YORKTOWN, N.Y. – The Yorktown Democratic Committee endorsed its slate of candidates Monday, April 17, during a meeting held at the Yorktown Cultural and Community Center.
The committee endorsed Ilan Gilbert for supervisor, incumbent Councilman Vishnu Patel and former town clerk Alice Roker for council, and Aviah Cohen Pierson for town justice. Gilbert previously interviewed for council and Roker had not interviewed prior to the nominating meeting.
No candidate was endorsed for highway superintendent, although an unenrolled candidate, David Bonino, sought the nomination. Mike Kaplowitz (District 4), a 20-year incumbent and chairman of the County Board of Legislators, also received the nomination from Democrats.
The candidates will contend with a team of mostly incumbent Republican candidates in November, including three-term Supervisor Michael Grace, as the committee looks to reclaim Yorktown after being the minority party on the town board since 2009.
Ron Stokes, co-chair of the committee called the meeting a “wonderful demonstration of the living and breathing spirit of democracy in both America and Yorktown.”
Acknowledging Roker’s surprise announcement and Gilbert’s sudden shift, he added, “We’re thrilled to have such good folks to put themselves forward. We’re thrilled with the ticket that we have and we think it’s one that the voters will appreciate also in November.”
As of March there were five known candidates seeking the Democratic nod for the November elections: Melvyn Tanzman for supervisor; Cohen Pierson for town justice; and Patel, Gilbert and Susan Siegel for council.
Roker claimed her decision was sudden and made just the evening prior. After a two-year absence from local government, the former long-time town clerk said she has been considering a return “for a while.” A video of the most recent televised town board meeting was the catalyst she said prompted her to seek an impromptu nomination.
“I don’t like the way people are treated,” Roker said, adding that she believes the current board disregards public comment, is condescending and she disagrees with “the degradation of the amendments to the code.”
Gilbert said that once he heard Roker was gunning for a seat on the board, he felt his name recognition would strengthen the ticket with himself vying for supervisor and Roker for council.
Gilbert served as town justice for five years until 2011, when he lost the seat to current Town Justice Gary Raniolo. Two years ago, he ran for council and lost by nine votes. During his five minutes to address the room, he said he persists in his efforts to join the town board in order to “right the ship.”
“Government is about values and balance. In the last several years we have lost our balance and we’ve forgotten our values,” he said, citing initiatives by the current board to “eliminate the open space fund,” “abandon the tree ordinance” and threaten the wetlands safeguards.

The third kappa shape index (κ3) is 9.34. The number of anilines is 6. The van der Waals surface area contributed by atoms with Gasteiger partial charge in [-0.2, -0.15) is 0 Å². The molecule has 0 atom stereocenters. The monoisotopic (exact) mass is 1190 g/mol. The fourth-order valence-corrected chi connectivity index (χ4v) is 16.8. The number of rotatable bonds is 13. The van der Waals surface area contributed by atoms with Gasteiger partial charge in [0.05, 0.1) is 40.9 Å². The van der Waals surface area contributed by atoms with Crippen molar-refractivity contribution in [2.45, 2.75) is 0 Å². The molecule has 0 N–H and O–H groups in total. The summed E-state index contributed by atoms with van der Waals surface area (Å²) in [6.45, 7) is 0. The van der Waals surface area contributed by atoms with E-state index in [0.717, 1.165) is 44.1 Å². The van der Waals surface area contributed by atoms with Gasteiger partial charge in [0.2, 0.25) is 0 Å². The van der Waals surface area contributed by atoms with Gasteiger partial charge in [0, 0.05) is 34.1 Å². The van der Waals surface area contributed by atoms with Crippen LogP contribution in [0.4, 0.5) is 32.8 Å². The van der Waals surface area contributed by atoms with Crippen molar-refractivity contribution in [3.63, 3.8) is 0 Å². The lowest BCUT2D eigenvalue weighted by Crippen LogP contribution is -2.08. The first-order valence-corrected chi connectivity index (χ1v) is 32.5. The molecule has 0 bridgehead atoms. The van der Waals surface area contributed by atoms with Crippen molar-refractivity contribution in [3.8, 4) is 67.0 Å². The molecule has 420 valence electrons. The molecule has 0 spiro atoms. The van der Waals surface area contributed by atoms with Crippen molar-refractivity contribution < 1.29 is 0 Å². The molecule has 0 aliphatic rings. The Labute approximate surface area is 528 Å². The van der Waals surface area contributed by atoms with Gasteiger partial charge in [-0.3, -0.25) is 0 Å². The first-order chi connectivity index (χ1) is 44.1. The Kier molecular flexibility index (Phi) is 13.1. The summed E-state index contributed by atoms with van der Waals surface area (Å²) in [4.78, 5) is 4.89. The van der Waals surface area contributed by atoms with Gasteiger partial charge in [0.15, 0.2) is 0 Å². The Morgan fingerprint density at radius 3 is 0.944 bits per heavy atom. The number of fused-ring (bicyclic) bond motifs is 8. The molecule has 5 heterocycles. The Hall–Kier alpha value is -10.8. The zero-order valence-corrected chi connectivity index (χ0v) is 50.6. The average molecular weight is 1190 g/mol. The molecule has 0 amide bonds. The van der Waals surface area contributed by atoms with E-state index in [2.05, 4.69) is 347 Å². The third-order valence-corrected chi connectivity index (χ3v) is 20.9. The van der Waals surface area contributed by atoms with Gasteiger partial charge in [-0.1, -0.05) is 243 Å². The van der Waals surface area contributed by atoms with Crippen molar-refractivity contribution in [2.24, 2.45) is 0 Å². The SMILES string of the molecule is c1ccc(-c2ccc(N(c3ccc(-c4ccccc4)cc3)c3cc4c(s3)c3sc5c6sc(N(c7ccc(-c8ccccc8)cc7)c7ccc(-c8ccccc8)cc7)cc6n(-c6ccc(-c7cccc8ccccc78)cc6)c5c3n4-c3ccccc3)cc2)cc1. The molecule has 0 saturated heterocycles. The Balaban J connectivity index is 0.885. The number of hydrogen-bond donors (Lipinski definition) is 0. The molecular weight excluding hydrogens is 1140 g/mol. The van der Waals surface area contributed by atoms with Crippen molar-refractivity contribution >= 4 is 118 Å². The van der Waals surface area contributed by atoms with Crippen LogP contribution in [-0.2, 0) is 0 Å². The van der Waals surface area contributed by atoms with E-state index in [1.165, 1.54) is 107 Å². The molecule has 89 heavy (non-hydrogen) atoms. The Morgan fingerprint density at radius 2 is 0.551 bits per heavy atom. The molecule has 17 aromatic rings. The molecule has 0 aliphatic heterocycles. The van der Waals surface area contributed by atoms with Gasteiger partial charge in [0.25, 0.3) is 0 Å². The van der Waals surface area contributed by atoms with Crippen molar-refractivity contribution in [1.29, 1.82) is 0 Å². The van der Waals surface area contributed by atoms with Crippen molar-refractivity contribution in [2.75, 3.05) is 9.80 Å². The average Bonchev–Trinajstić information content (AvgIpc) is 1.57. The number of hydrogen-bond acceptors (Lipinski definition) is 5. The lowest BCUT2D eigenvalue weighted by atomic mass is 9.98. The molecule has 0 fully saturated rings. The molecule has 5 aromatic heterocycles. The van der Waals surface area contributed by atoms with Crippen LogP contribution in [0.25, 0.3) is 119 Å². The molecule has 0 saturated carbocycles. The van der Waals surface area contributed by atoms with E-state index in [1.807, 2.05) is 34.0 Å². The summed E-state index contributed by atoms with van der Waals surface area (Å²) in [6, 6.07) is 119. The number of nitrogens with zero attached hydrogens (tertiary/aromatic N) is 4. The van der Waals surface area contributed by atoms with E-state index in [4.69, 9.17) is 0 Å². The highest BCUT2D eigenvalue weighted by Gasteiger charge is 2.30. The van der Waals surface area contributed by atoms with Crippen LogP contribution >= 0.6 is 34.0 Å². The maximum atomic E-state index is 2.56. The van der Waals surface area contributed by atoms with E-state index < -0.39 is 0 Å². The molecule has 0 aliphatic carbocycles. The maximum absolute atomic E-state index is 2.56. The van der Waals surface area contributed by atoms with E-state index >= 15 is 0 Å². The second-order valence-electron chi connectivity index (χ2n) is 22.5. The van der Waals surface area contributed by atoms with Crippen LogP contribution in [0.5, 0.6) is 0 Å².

Following recent amendments to the town code, a common criticism of the current town board has been the perception that developers are favored over taxpayers. Gilbert said he intends for the town to be business-friendly while prioritizing constituents.
“In short, our town can be open to business without sacrificing this beautiful bucolic nature that makes our town so special,” he said.
After he spoke, the idea was suggested to postpone the vote by two weeks while district leaders learn more about the newer candidates.
While the unanticipated shuffle left some nominees and committee members admittedly ruffled, Stokes said it is well within the rules for someone who didn’t announce prior to the meeting to be nominated then, and that notification is not required.
Matt Slater, chair of the Yorktown Republican Town Committee, issued a press release the following day, describing an alleged scene of “chaos and internal rifts.”
“When a party is so purposeless it should come as no surprise that their process has turned into a muddled mess,” Slater said. “We simply cannot afford to return Yorktown to the failed tax and spend policies of the past when the Yorktown Democratic Committee briefly controlled the town for two years a decade ago.”
Tanzman said he was surprised by the change; however, he advocated for the committee to proceed with the vote that evening, adding that the Democrats couldn’t afford to lose that time, as the Republican Party had already announced its slate in March.
“My priority is to change the administration and get a Democratic supervisor and a three person majority on the board,” he said.
After a discussion and vote, the committee moved forward with choosing its line-up that evening.
Patel, a retired IBM scientist, was first elected to the town board in 2009. He is the lone Democrat on the current Town Board and seeks a third term.
“I am going to make you proud again,” he told the crowd.
Cohen Pierson, attorney and senior director of human resources for ENT and Allergy Associates, was the only candidate seeking the endorsement for town justice, following in the footsteps of her father, former town justice and current state Supreme Court Justice Jeff Cohen.
“It would be my honor and my privilege to serve in this capacity,” she said, adding that her energy and experience as an attorney make her a good candidate.
Neither Siegel nor Tanzman plans to mount a primary challenge, however. Tanzman said he has been approached by members of the Democratic Committee to consider an attempt to unseat incumbent Republican County Legislator John Testa (District 1). He has not made any commitments at this time.
Bonino, who is not enrolled in any party, could not get access to the Democratic nomination without a majority vote from the party, Stokes said. Bonino said he has not decided whether he will campaign independently.